By Alex Walsh
I’m not saying that cover design for a novel is easy, but there is certainly an extra level of difficulty when it comes to creating a cover for a collection of short stories. Matthew Fogarty's Maybe Mermaids & Robots are Lonely, which will be published by Stillhouse Press in September, contains such a variety of vivid, weird, and beautifully unique stories that to simply represent one story on the cover would have an injustice to the collection as a whole. While a drawing of a mermaid and a robot may give you some sense of what lies within, it does not fully illustrate the incredible range of Fogarty’s work. What about dinosaurs in space? What about Bigfoot working as a temp? What about zombies and cowboys, and a man who accidentally hangs himself on a copper wire? What about André the Giant?
With Maybe Mermaids & Robots are Lonely , my goal was to capture the whole of the collection, without giving away what it's really about. I wanted to allude to the presence of mythology and science fiction mixed with stories of great depth and realism, to greet the reader by saying, “In the pages of this book, you are going to see a lot of strange things and meet many interesting characters along the way. Come on in.”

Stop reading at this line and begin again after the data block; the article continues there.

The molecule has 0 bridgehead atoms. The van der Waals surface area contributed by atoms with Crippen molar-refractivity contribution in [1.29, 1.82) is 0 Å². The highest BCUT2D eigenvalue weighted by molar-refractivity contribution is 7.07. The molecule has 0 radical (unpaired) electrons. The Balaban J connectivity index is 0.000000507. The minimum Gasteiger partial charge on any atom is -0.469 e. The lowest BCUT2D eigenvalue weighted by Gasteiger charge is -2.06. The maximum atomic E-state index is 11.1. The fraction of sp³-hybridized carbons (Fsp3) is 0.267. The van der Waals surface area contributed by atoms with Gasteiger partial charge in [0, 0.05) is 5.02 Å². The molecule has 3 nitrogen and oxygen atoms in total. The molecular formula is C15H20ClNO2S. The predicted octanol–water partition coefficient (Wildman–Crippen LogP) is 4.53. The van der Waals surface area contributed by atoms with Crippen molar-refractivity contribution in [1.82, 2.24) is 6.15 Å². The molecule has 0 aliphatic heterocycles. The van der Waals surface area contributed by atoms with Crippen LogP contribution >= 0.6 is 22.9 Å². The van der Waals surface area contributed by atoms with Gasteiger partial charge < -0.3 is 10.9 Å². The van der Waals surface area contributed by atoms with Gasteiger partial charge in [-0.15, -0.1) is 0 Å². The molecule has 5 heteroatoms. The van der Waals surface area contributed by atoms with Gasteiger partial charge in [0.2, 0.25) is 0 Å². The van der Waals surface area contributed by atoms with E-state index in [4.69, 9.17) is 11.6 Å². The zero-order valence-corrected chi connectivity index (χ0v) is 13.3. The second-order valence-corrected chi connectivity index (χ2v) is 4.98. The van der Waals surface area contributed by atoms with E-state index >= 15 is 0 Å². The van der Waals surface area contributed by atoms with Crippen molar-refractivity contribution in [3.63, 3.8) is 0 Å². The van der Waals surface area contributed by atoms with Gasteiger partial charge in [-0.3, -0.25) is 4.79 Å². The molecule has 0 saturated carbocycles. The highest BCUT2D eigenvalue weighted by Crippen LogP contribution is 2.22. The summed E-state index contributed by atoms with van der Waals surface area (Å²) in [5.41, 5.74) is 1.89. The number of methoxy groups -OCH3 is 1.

Early in the editing process, conversations with Matt led me in the direction of creating a tattoo-like cover—something bold with vivid color, heavy in meaning and closely associated with memory. From there, I made a few sketches and designs that never came to fruition. Some were gritty, some were too complex, and some were overly cartoonish, but the real sticking point was that none captured the presence of nostalgia in the book. That was until we landed on the idea of the temporary tattoo, something people associate with childhood. Temporary tattoos represent a time in life when we’re most likely to drift into a world of make-believe, when we can erase our mistakes and are allowed countless "do-overs." But temporary tattoos are also associated with the weighty notion of the permanent tattoo, a very real and deeply meaningful adult concept. To us, this seemed to align perfectly with the tone of the book.
I then looked at how temporary tattoos come packaged: each fit tightly together on a single sheet of paper. It seemed like a viable way to feature all (or most) of the Maybe Mermaids characters on the cover, each placed closely against the others to make an almost-solid, almost-patterned image. Matthew and I selected 18 characters and objects from the stories, and I drew out each one. In order to keep things simple, all were inked with very little detail. This allowed the images to blanket the entire area of the cover without distracting from the title and secondary text. Then I selected bright, eye-catching colors, which I felt embodied the richness and energy of the book, and the cover became what it is today.
In a single glance, the reader may pick out a mermaid, a guitar, the Pope’s hat, a dog, a yeti, or an astronaut. They may ask questions about these creatures: What is a jet and an old Plymouth doing together on book? Who is this robot? What's Elvis got to do with anything? Each image comes together as part of one large tableau that suggests a new world filled with adventure and mystery, but also feels familiar.